Adam: I mean, I would drum to Squarepusher for weeks. That’s what I was playing along to, to get drum stuff. He just got a new drummer now too, I heard it’s sick.
Chris: And he’s playing March 15th I think at Webster Hall, you guys going to be there or you have other obligations?
Borahm: If I’m home I’ll definitely want to go.
Kunj: So as you guys were saying before, Adam, you toured with Pretty Lights as a drummer, Borahm, you did some keys for Kanye, What’s the difference when you’re like playing a show of other people’s music as opposed to like your own.
Borahm: Big difference. I mean, you care. And of course you play with other artists you want it to be good.
Adam: When we play with Wyclef, I want to do the best possible show as the dude that he wants me to be. I want the crowd to see HIM. I want to play really well so he shines and it’s like it’s a different thing. You have that love for the artist you’re playing with and we want to help give it to the crowd. When it’s like our stuff you get that rush, it’s like “Wow”, which is amazing.
Borahm: It’s really a whole different level of meaning, you know what I mean? Especially the fact that we have supported lots of artists over the years. After you’ve finally worked with so many artists with many years and finally it’s like our time to do our thing with our band.
Kunj: So when you guys released Monolith Code, you gave away your music for free on your website. Is there like a reason why you guys do that as opposed to selling your music?
Borahm: I think it’s kind of become a new paradigm, a new standard, and you know I mean people are going to get it for free anyway if that so. We just want to get the word out there, you know what I mean?
Adam: And we’re a live band, when we play, we really alter the songs, we’re doing stuff to it live and we want people to come to the shows, we want them to know the records in order to appreciate how we’re flipping them live and be like “Oh they extended that part.” You know?
Borahm: We’re about to drop a live CD when we do this tour and we’re really actually happy about it. It’s a live session that we recorded in a studio in Brooklyn. It’s the stuff that we do only in a live show and you hear Adam’s playing on top of the songs that we wrote together so we’re excited to get that out.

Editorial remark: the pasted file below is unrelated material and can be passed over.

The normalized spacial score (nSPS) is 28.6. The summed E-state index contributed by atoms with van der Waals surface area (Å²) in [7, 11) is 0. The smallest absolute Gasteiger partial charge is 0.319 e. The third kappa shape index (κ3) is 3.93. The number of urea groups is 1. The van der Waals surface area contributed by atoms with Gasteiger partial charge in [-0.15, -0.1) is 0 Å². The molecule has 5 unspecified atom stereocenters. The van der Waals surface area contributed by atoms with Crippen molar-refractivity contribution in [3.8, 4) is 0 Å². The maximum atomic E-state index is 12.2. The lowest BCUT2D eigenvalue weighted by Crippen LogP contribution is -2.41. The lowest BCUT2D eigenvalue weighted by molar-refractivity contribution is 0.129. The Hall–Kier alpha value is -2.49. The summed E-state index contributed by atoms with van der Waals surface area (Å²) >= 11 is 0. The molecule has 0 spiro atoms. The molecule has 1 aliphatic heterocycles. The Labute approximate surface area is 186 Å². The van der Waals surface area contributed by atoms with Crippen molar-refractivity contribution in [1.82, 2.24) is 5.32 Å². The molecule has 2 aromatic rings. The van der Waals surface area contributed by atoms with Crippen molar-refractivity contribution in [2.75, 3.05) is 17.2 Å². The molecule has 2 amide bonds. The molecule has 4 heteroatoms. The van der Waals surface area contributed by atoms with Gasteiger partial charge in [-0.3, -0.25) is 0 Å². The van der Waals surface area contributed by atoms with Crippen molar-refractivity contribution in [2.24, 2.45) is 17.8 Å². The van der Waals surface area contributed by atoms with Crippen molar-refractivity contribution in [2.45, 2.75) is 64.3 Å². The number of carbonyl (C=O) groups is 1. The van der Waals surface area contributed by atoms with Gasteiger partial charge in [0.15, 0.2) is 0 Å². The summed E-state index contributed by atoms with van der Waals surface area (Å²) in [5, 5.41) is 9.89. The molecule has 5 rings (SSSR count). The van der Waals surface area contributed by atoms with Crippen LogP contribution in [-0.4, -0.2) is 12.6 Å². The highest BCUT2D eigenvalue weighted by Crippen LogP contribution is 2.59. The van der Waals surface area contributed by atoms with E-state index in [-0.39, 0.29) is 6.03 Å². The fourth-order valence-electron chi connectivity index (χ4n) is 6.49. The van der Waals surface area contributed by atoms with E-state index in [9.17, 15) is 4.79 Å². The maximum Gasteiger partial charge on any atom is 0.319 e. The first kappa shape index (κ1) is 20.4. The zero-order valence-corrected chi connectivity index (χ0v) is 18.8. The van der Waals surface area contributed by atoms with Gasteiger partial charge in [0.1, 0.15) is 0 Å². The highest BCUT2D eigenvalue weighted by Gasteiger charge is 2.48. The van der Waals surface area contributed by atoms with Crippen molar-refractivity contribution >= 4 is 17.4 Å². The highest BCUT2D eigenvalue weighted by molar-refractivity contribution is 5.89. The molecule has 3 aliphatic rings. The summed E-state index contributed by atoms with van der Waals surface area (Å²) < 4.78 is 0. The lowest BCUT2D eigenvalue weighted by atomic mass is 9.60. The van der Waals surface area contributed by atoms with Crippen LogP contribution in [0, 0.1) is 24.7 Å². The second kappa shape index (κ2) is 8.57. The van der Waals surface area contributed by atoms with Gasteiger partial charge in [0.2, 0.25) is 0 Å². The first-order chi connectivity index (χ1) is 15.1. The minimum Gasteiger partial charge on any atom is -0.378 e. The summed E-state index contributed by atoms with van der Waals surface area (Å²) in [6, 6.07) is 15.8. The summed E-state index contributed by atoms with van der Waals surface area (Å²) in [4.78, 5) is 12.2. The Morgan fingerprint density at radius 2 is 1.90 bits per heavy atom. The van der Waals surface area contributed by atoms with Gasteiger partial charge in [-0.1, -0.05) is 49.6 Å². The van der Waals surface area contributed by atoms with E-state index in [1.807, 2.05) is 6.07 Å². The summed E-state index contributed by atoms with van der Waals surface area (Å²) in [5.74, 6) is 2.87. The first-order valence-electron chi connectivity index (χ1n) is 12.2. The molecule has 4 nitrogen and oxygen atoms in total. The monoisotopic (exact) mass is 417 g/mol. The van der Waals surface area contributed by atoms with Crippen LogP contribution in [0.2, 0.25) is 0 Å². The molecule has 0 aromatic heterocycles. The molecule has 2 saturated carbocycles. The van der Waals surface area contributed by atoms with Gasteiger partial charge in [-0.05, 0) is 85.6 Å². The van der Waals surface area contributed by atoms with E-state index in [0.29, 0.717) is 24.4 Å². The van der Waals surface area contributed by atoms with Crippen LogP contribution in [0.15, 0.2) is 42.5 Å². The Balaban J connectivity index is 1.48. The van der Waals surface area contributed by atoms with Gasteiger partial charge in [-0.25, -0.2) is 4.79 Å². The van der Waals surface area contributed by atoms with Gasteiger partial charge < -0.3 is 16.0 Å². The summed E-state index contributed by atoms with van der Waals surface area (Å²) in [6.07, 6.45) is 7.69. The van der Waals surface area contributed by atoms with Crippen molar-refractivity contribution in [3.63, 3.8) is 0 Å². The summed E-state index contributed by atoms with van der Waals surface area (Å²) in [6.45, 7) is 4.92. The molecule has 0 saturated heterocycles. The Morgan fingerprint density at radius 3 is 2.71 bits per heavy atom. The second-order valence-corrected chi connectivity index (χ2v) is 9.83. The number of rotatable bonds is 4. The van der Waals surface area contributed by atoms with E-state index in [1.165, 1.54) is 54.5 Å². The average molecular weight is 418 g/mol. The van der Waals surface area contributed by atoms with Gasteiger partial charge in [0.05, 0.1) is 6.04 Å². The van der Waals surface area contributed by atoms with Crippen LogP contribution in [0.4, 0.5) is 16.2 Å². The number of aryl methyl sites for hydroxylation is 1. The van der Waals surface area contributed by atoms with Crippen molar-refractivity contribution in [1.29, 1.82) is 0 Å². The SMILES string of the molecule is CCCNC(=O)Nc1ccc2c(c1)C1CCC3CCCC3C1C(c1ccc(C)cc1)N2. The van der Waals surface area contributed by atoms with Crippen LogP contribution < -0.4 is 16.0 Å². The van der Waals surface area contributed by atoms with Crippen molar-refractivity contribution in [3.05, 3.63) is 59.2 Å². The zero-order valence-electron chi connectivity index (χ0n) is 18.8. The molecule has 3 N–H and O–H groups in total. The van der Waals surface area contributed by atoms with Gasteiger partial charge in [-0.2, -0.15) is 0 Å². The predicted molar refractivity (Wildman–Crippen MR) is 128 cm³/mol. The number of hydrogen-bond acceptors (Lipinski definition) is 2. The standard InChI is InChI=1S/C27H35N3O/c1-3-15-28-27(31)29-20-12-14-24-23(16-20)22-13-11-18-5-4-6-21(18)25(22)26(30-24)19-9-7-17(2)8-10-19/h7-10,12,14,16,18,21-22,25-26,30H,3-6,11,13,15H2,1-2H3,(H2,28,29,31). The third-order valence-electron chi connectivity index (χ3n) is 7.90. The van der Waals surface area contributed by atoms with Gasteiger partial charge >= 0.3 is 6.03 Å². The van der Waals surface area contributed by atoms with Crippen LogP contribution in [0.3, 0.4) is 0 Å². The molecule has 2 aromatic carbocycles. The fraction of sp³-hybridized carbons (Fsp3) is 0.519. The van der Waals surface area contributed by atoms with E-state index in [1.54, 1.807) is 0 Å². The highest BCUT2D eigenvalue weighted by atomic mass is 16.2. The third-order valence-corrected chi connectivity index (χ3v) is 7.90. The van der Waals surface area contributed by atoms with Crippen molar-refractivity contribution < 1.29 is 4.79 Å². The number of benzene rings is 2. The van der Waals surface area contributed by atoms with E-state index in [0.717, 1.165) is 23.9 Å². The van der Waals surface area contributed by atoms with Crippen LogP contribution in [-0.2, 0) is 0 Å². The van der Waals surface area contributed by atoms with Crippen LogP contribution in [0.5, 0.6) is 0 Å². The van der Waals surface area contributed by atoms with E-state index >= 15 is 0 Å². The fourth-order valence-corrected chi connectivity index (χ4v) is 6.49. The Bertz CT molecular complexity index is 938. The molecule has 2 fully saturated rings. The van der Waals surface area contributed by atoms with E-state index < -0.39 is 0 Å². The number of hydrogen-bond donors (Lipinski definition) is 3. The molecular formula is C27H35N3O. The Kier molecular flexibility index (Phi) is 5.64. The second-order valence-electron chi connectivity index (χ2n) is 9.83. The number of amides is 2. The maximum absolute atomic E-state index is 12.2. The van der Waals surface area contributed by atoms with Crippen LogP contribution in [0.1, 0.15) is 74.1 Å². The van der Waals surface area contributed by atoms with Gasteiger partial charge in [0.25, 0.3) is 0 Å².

Kunj: So like how much of your music do you have prepared before you go in to the show? Do you know your setlist for the show before hand?
Borahm: We change it for every show, tomorrow if you guys will be at the aftershow, it will be totally different from the show today.
Adam: You just got to feed into the crowd and kind of read them and see what they respond to.
Chris: How do you feel about the differences in the way the crowd in New York responds to your music as opposed to the crowd in Colorado.
Adam: I feel like Colorado is comfortable with this music that they actually do rage a little harder to it. You know like I love that aspect of it. New York, is like they’re still… But, they’re getting it, I went to a Big Gigantic show the other day, and the crowd was going off! I’m looking forward to like the new, New York. I love it. It’s great. I think they sold it out, I mean couple of years ago, it was small gigs.
Chris: So how is SnowBall and Bear Creek compare to like playing a small venue like Brooklyn Bowl.
Adam: Well it’s not that small, Brooklyn. I wouldn’t call it …I mean, first of all we love it. Sometimes it’s great to be like up on the crowd and they can like see your facial expressions like, you know it’s a different thing but live playing a festival you got to keep it so you got to keep the crowd up.
Borahm: There’s definitely something special about, you know different things that you can’t replace in each one.
Kunj: Well, thank you guys, we can’t wait to catch you at the next one!
Break Science Album Release Party @ The Brooklyn Bowl
Break Science Album Review from Their Album Monolith Code